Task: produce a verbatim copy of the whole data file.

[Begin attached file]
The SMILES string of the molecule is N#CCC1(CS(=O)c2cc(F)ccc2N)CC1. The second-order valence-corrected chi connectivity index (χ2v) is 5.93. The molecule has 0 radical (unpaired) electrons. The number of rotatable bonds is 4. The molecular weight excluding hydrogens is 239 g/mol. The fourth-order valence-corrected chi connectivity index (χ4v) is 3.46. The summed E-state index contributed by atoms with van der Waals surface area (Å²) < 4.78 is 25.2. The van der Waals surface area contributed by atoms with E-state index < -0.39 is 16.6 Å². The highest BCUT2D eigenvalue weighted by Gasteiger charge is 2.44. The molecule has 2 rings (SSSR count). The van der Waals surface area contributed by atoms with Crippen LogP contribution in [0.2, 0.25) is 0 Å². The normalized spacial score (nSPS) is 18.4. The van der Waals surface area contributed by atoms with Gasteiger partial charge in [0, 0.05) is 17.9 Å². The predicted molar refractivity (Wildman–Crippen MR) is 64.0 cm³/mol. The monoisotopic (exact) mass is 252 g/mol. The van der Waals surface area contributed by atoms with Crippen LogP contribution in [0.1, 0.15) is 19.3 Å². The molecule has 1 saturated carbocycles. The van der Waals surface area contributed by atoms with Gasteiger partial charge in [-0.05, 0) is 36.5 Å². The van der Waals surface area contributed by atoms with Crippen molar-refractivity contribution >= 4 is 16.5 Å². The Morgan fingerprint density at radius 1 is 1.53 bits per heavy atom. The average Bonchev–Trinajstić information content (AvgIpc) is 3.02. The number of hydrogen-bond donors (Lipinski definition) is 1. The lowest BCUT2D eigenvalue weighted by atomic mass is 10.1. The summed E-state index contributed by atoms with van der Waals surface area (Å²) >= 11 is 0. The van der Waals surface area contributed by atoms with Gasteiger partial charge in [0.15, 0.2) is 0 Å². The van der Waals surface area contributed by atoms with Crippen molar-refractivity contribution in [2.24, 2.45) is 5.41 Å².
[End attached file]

The SMILES string of the molecule is N#CCC1(CS(=O)c2cc(F)ccc2N)CC1. The second-order valence-corrected chi connectivity index (χ2v) is 5.93. The molecule has 0 radical (unpaired) electrons. The number of rotatable bonds is 4. The molecular weight excluding hydrogens is 239 g/mol. The fourth-order valence-corrected chi connectivity index (χ4v) is 3.46. The summed E-state index contributed by atoms with van der Waals surface area (Å²) < 4.78 is 25.2. The van der Waals surface area contributed by atoms with E-state index < -0.39 is 16.6 Å². The highest BCUT2D eigenvalue weighted by Gasteiger charge is 2.44. The molecule has 2 rings (SSSR count). The van der Waals surface area contributed by atoms with Crippen LogP contribution in [0.2, 0.25) is 0 Å². The normalized spacial score (nSPS) is 18.4. The van der Waals surface area contributed by atoms with Gasteiger partial charge in [0, 0.05) is 17.9 Å². The predicted molar refractivity (Wildman–Crippen MR) is 64.0 cm³/mol. The monoisotopic (exact) mass is 252 g/mol. The van der Waals surface area contributed by atoms with Crippen LogP contribution in [0.1, 0.15) is 19.3 Å². The molecule has 1 saturated carbocycles. The van der Waals surface area contributed by atoms with Gasteiger partial charge in [-0.05, 0) is 36.5 Å². The van der Waals surface area contributed by atoms with Crippen molar-refractivity contribution >= 4 is 16.5 Å². The Morgan fingerprint density at radius 1 is 1.53 bits per heavy atom. The average Bonchev–Trinajstić information content (AvgIpc) is 3.02. The number of hydrogen-bond donors (Lipinski definition) is 1. The lowest BCUT2D eigenvalue weighted by atomic mass is 10.1. The summed E-state index contributed by atoms with van der Waals surface area (Å²) >= 11 is 0. The van der Waals surface area contributed by atoms with Gasteiger partial charge in [0.15, 0.2) is 0 Å². The van der Waals surface area contributed by atoms with Crippen molar-refractivity contribution in [2.24, 2.45) is 5.41 Å².